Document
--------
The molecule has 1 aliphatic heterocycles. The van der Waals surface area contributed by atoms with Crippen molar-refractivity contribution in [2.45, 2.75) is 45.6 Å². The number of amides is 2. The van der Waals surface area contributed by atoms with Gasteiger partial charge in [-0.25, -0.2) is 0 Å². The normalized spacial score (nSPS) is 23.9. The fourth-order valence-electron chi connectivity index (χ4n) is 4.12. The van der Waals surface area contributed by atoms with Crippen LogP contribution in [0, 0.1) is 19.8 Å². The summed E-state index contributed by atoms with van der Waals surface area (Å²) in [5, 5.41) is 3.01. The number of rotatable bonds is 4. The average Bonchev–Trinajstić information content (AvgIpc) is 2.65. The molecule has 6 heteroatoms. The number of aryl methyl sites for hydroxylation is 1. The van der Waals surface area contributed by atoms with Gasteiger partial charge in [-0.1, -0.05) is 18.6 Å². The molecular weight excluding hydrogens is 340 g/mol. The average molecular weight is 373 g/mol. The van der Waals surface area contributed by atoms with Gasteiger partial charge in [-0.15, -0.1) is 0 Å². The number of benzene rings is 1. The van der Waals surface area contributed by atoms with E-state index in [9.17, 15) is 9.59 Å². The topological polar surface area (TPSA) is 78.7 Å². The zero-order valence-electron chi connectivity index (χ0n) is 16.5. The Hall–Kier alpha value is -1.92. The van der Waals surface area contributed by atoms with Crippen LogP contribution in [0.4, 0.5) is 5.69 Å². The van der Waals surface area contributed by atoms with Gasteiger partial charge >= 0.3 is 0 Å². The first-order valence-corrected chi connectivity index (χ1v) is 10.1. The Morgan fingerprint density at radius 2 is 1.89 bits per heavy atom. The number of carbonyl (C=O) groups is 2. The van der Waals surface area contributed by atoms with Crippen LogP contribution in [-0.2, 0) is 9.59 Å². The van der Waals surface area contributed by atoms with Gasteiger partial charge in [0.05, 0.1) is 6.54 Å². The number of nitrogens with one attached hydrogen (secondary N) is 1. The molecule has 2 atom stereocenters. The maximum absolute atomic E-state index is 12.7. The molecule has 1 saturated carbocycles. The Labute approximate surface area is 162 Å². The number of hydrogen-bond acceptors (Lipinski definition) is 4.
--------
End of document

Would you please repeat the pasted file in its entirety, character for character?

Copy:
The molecule has 1 aliphatic heterocycles. The van der Waals surface area contributed by atoms with Crippen molar-refractivity contribution in [2.45, 2.75) is 45.6 Å². The number of amides is 2. The van der Waals surface area contributed by atoms with Gasteiger partial charge in [-0.25, -0.2) is 0 Å². The normalized spacial score (nSPS) is 23.9. The fourth-order valence-electron chi connectivity index (χ4n) is 4.12. The van der Waals surface area contributed by atoms with Crippen LogP contribution in [0, 0.1) is 19.8 Å². The summed E-state index contributed by atoms with van der Waals surface area (Å²) in [5, 5.41) is 3.01. The number of rotatable bonds is 4. The average Bonchev–Trinajstić information content (AvgIpc) is 2.65. The molecule has 6 heteroatoms. The number of aryl methyl sites for hydroxylation is 1. The van der Waals surface area contributed by atoms with Gasteiger partial charge in [-0.1, -0.05) is 18.6 Å². The molecular weight excluding hydrogens is 340 g/mol. The average molecular weight is 373 g/mol. The van der Waals surface area contributed by atoms with Gasteiger partial charge in [-0.15, -0.1) is 0 Å². The number of benzene rings is 1. The van der Waals surface area contributed by atoms with E-state index in [9.17, 15) is 9.59 Å². The topological polar surface area (TPSA) is 78.7 Å². The zero-order valence-electron chi connectivity index (χ0n) is 16.5. The Hall–Kier alpha value is -1.92. The van der Waals surface area contributed by atoms with Crippen LogP contribution in [0.4, 0.5) is 5.69 Å². The van der Waals surface area contributed by atoms with Gasteiger partial charge >= 0.3 is 0 Å². The first-order valence-corrected chi connectivity index (χ1v) is 10.1. The Morgan fingerprint density at radius 2 is 1.89 bits per heavy atom. The number of carbonyl (C=O) groups is 2. The van der Waals surface area contributed by atoms with Crippen LogP contribution in [-0.2, 0) is 9.59 Å². The van der Waals surface area contributed by atoms with Gasteiger partial charge in [0.05, 0.1) is 6.54 Å². The number of nitrogens with one attached hydrogen (secondary N) is 1. The molecule has 2 atom stereocenters. The maximum absolute atomic E-state index is 12.7. The molecule has 1 saturated carbocycles. The Labute approximate surface area is 162 Å². The number of hydrogen-bond acceptors (Lipinski definition) is 4.